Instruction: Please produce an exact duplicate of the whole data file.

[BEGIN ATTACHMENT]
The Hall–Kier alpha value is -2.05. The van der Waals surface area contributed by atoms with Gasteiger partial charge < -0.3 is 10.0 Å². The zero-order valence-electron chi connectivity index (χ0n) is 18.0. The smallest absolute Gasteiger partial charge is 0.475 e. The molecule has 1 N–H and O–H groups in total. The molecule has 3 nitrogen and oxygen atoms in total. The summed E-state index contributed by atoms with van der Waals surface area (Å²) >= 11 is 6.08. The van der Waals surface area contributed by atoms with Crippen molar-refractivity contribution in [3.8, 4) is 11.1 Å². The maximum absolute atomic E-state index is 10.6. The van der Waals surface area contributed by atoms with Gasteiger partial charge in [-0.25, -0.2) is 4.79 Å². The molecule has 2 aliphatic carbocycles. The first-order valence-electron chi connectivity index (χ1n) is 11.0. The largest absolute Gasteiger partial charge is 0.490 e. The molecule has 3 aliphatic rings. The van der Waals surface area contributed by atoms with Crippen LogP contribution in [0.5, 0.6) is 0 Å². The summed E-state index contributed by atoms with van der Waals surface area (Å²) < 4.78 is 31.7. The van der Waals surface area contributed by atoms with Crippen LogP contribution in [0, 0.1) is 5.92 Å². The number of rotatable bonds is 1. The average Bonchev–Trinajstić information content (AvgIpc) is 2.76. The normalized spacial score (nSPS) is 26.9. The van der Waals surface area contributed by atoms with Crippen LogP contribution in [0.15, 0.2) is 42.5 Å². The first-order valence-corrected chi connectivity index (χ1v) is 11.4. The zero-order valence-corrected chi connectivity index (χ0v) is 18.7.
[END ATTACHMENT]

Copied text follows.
The Hall–Kier alpha value is -2.05. The van der Waals surface area contributed by atoms with Gasteiger partial charge < -0.3 is 10.0 Å². The zero-order valence-electron chi connectivity index (χ0n) is 18.0. The smallest absolute Gasteiger partial charge is 0.475 e. The molecule has 1 N–H and O–H groups in total. The molecule has 3 nitrogen and oxygen atoms in total. The summed E-state index contributed by atoms with van der Waals surface area (Å²) >= 11 is 6.08. The van der Waals surface area contributed by atoms with Crippen molar-refractivity contribution in [3.8, 4) is 11.1 Å². The maximum absolute atomic E-state index is 10.6. The van der Waals surface area contributed by atoms with Gasteiger partial charge in [-0.25, -0.2) is 4.79 Å². The molecule has 2 aliphatic carbocycles. The first-order valence-electron chi connectivity index (χ1n) is 11.0. The largest absolute Gasteiger partial charge is 0.490 e. The molecule has 3 aliphatic rings. The van der Waals surface area contributed by atoms with Crippen LogP contribution in [0.5, 0.6) is 0 Å². The summed E-state index contributed by atoms with van der Waals surface area (Å²) < 4.78 is 31.7. The van der Waals surface area contributed by atoms with Crippen LogP contribution in [0, 0.1) is 5.92 Å². The number of rotatable bonds is 1. The average Bonchev–Trinajstić information content (AvgIpc) is 2.76. The normalized spacial score (nSPS) is 26.9. The van der Waals surface area contributed by atoms with Crippen LogP contribution in [0.15, 0.2) is 42.5 Å². The first-order valence-corrected chi connectivity index (χ1v) is 11.4. The zero-order valence-corrected chi connectivity index (χ0v) is 18.7.